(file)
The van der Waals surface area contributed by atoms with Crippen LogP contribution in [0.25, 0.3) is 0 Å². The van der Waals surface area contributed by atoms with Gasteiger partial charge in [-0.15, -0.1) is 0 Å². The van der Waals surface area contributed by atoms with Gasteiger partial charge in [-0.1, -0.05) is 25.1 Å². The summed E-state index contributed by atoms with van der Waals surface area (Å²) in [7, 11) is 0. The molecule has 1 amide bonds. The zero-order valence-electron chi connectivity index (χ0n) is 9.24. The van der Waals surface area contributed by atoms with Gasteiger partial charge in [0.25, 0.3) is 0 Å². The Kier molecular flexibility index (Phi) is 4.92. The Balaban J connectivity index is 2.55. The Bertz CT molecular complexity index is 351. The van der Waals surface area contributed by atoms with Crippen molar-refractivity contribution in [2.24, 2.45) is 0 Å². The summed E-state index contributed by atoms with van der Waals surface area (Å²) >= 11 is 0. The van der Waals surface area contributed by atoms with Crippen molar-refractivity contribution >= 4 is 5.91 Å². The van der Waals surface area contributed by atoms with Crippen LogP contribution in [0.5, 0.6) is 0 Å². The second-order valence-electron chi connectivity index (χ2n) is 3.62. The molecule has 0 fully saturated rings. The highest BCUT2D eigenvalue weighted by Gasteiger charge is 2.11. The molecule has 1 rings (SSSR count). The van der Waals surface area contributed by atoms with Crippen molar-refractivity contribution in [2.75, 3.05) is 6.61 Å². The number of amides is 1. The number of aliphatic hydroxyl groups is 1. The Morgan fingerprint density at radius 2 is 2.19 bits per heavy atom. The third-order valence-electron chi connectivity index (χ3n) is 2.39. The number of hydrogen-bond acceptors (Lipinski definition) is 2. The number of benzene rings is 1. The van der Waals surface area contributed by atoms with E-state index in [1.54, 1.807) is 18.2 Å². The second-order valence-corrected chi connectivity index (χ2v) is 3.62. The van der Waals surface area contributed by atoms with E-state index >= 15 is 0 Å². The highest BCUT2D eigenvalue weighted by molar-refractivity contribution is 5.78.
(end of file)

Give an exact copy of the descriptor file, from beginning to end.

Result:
The van der Waals surface area contributed by atoms with Crippen LogP contribution in [0.25, 0.3) is 0 Å². The van der Waals surface area contributed by atoms with Gasteiger partial charge in [-0.15, -0.1) is 0 Å². The van der Waals surface area contributed by atoms with Gasteiger partial charge in [-0.1, -0.05) is 25.1 Å². The summed E-state index contributed by atoms with van der Waals surface area (Å²) in [7, 11) is 0. The molecule has 1 amide bonds. The zero-order valence-electron chi connectivity index (χ0n) is 9.24. The van der Waals surface area contributed by atoms with Gasteiger partial charge in [0.25, 0.3) is 0 Å². The Kier molecular flexibility index (Phi) is 4.92. The Balaban J connectivity index is 2.55. The Bertz CT molecular complexity index is 351. The van der Waals surface area contributed by atoms with Crippen molar-refractivity contribution in [2.24, 2.45) is 0 Å². The summed E-state index contributed by atoms with van der Waals surface area (Å²) >= 11 is 0. The van der Waals surface area contributed by atoms with Crippen molar-refractivity contribution >= 4 is 5.91 Å². The van der Waals surface area contributed by atoms with Crippen LogP contribution in [0.5, 0.6) is 0 Å². The second-order valence-electron chi connectivity index (χ2n) is 3.62. The molecule has 0 fully saturated rings. The highest BCUT2D eigenvalue weighted by Gasteiger charge is 2.11. The molecule has 1 rings (SSSR count). The van der Waals surface area contributed by atoms with Crippen molar-refractivity contribution in [2.75, 3.05) is 6.61 Å². The number of amides is 1. The number of aliphatic hydroxyl groups is 1. The Morgan fingerprint density at radius 2 is 2.19 bits per heavy atom. The third-order valence-electron chi connectivity index (χ3n) is 2.39. The number of hydrogen-bond acceptors (Lipinski definition) is 2. The number of benzene rings is 1. The van der Waals surface area contributed by atoms with E-state index in [1.54, 1.807) is 18.2 Å². The second-order valence-corrected chi connectivity index (χ2v) is 3.62. The van der Waals surface area contributed by atoms with E-state index >= 15 is 0 Å². The highest BCUT2D eigenvalue weighted by molar-refractivity contribution is 5.78.